Public Rental Board was separated from the Housing Authority in 1989 due to World Bank recommendations. The Bank’s analysis revealed that there was a need for a body corporate to monitor the rental flats for the underprivileged tenants.

The Public Rental Board (PRB) was established on 16th May 1989 under the Housing (Amendment) Decree No 12 of 1989 which included 24 rental estates comprising 1,753 rental flats. The Housing (Amendment) decree is part of the Housing Act of 1955. The Board was established to provide affordable rental flats to low income earners on a transitional basis without incurring a loss. From its inception the Board has continually struggled to operate profitably on an annual basis after a negative asset of $11,322,000 was transferred into PRB books.

Under section 34 of the of the Housing (Amendment) Decree No 12 of 1989 the Board is primarily to operate on a non- commercial basis by inviting Government to make good the shortfall (where the assessed rental applicable to a tenancy represents a disproportionate percentage of earnings) by way of subsidy.

On 3rd April 1997, the Public Rental Board was declared a Commercial Statutory Authority under the Public Enterprises Act 1996. As a Commercial Statutory Authority, the Public Rental Board was required to operate along commercial lines and be profitable and efficient as comparable businesses that are not owned by the state.

The PRB operates under a predefined definition of their customer. It has emerged that there is a need to:

  • Promote transitional housing under the National Housing Policy
  • Re-assess customer profile and better determine the capacity to pay rent
  • Determine precisely the subsidy amount required and distributed according to subsidy criteria
  • Determine the true demand for public rental housing. This is a complex task and requires specialists to, at least, design the surveys and analyse the outcomes hence will take time to complete. This exercise may result in a shift in the definition for PRB from lower to middle income earners.

The PRB is owned by Government and managed by Board of Directors. The Board’s operations are undertaken by staff of Public Rental Board. Currently 1,554 rental flats are rented or available for renting at any given time from 20 rental estates. The organisation has continued to face shortfall in the supply of rental units especially in the greater Suva area.

The Board has three offices throughout Fiji. The Head Office is located at Housing Authority Building in Valelevu, Suva with 2 divisional offices in Lautoka and Labasa.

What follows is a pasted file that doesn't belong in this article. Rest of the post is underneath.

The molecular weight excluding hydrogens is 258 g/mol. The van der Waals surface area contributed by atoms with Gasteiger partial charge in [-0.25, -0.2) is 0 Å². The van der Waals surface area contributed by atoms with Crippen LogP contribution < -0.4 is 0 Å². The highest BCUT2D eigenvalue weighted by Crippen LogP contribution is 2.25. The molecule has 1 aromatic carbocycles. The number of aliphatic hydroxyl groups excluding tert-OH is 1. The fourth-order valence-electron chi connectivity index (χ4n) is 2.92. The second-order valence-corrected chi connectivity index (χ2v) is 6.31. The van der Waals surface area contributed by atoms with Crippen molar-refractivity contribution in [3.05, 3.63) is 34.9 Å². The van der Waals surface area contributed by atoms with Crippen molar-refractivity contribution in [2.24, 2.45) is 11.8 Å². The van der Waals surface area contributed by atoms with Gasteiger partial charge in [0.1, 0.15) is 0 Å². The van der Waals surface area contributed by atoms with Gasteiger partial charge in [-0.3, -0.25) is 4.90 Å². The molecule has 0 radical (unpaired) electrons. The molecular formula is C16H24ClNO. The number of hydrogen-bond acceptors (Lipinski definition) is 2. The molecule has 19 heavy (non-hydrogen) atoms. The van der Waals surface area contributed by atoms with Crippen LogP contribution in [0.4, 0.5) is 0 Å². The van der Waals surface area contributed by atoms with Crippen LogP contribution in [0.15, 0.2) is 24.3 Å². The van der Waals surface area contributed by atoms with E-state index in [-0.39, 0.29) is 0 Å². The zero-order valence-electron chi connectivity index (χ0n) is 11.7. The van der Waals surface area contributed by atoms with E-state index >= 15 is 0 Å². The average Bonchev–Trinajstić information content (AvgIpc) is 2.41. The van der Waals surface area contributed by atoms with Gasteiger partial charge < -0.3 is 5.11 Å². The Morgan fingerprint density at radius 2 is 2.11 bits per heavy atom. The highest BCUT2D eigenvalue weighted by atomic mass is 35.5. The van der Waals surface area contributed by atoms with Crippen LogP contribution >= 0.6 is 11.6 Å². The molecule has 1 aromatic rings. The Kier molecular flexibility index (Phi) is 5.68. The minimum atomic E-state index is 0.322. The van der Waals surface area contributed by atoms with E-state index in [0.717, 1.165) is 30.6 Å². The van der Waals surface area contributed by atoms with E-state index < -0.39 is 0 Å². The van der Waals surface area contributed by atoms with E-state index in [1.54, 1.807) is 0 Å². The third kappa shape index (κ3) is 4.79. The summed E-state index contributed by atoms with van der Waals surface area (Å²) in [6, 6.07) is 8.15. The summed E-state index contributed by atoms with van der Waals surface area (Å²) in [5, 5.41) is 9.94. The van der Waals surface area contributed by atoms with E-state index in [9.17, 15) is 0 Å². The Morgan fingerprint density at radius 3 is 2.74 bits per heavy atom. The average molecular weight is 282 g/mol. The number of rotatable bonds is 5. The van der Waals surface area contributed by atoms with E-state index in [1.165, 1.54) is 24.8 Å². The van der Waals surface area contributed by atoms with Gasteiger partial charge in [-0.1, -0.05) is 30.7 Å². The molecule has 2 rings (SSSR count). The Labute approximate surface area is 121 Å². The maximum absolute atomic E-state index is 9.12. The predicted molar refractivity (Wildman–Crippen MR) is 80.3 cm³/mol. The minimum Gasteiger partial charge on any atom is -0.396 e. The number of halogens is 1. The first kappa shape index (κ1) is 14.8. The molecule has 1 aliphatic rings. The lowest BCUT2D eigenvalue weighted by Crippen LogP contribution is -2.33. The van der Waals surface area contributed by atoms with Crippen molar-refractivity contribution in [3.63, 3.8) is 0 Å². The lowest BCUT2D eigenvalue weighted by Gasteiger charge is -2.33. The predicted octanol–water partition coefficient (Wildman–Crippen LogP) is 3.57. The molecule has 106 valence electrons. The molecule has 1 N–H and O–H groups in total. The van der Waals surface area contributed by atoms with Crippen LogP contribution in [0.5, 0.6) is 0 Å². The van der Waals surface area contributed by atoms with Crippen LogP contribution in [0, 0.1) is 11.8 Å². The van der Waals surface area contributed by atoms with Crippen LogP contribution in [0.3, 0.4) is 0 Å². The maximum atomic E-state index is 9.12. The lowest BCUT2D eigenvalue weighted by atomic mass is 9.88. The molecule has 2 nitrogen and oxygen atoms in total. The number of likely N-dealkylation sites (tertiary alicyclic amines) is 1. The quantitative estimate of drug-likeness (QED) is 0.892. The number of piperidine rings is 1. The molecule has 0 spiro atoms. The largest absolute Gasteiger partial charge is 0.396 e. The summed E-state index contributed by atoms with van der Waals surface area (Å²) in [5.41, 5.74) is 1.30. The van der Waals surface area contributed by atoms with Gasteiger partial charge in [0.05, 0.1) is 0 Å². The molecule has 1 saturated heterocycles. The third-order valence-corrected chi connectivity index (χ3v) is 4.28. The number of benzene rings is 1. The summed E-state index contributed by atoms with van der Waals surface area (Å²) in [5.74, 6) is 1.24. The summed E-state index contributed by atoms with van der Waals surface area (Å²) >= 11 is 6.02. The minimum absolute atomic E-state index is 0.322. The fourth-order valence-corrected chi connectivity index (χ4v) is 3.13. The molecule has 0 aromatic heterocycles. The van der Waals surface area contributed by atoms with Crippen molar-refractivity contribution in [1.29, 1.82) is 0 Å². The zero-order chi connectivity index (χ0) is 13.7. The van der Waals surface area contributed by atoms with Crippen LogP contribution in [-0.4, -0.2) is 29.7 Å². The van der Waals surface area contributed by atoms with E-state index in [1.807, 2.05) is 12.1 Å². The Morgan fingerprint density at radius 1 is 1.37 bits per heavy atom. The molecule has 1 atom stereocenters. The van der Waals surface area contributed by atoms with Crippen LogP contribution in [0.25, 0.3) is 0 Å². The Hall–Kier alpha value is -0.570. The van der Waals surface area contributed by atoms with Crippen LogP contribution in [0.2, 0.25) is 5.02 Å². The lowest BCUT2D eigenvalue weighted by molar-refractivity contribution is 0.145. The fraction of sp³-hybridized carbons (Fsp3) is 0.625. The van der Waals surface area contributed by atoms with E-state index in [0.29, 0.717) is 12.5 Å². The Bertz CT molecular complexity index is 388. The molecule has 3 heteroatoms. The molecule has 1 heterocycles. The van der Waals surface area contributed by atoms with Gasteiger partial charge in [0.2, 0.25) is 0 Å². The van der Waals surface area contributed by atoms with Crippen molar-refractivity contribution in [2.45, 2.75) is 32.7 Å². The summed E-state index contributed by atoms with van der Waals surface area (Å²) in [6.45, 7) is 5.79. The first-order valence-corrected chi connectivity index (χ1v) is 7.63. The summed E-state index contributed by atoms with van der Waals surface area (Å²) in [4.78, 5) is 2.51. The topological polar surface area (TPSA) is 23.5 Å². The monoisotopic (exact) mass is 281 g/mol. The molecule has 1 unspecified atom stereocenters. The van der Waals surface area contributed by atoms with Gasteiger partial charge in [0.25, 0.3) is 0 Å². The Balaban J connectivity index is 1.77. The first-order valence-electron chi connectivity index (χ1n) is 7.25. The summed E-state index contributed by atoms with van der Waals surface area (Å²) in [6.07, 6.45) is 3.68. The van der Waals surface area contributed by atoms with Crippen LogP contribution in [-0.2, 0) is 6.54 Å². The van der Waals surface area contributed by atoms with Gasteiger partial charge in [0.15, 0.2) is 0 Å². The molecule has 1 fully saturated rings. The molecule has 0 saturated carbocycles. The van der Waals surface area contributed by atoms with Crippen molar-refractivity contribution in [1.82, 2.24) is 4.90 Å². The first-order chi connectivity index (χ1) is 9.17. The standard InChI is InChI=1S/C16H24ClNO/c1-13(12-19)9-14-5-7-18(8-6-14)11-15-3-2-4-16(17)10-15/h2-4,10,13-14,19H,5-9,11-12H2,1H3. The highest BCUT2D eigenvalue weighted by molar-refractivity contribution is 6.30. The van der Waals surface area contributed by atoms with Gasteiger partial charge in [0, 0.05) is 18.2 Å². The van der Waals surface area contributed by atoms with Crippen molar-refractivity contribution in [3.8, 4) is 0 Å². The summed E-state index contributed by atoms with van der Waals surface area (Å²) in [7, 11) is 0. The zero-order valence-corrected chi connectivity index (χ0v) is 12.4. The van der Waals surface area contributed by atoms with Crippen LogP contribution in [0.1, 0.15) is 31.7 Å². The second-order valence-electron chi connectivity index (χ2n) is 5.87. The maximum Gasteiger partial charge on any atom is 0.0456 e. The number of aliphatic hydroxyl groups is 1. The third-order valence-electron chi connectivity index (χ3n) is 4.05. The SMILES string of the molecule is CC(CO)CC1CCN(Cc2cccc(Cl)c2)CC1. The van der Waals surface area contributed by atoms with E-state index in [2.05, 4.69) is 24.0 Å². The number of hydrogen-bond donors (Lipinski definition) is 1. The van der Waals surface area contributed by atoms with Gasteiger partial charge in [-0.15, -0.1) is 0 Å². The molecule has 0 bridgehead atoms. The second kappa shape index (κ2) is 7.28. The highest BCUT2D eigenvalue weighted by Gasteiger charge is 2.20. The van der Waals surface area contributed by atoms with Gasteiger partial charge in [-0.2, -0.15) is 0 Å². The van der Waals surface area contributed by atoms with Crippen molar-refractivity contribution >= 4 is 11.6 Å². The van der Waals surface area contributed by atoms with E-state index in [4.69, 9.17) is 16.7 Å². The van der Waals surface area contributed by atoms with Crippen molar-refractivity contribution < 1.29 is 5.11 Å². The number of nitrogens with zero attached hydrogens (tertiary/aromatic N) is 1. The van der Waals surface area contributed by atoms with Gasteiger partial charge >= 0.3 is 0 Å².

To be the leading provider of affordable, quality and appropriate rental properties for our customers


The Public Rental Board will achieve its vision through:

  • Facilitating the development of affordable and quality rental housing to meet the socio economic needs of customers.
  • Maintaining efficient and effective customer service to meet customer expectation.
  • Maintaining and enhancing flats to Public Rental Board standards.
  • Empowering customers through innovative public relations and community building.
  • Providing cohesive communities while enhancing commercial openings that can be used to facilitate win – win opportunity for everyone.
  • Undertaking profiling and analysis of existing and potential customers.
  • Promoting Public Private Partnership (PPP) for innovative development and funding.

Corporate Values

Quality Customer Service

  • Our customers are foremost in our minds.
  • We strive for the highest professional standards, delivering our products and services that satisfy our customers.

Duty of Care

  • We respect each other and show concern for one another’s well-being.
  • We have trust and confidence in one another’s ability.
  • We value and appreciate each other as corporate citizens caring for the welfare of the community.


  • We believe in lifelong learning.
  • We upgrade our skills and knowledge so that we can give our best to PRB.


  • We seek new and creative ideas to improve our products and services.
  • We consciously implement productivity improvements in all areas of our work for a viable organisation.


  • We believe in working as a team and helping each other to overcome difficulties and achieve common goals.

Corporate Objectives

PRB will undertake to achieve the following objectives:

  1. Re-profiling
    1. Re-profiling of customers in order to obtain a better understanding of PRB customers.
    2. Provide Government with a more precise determination of rental subsidy.
    3. Definition and assertion of socio-economic standing of the income range of PRB customers.
    4. Encourage homeownership for customers earning above $317 weekly household combined income.
  2. Rent Review
    1. Ensure equitable distribution of rental subsidy and social cost (non-commercial obligation) compensated by Government.
    2. Maintain rentals at viable level.
    3. Increase income.
  3. Government Grant and Aid
    1. Continue assisting financially disadvantaged tenants.
    2. Building more flats that are affordable to customers.
    3. Subsidy on construction costs.
    4. Rental subsidy requested to Government to make rental affordable to customers.
  4. Rental Property Stock versus Demand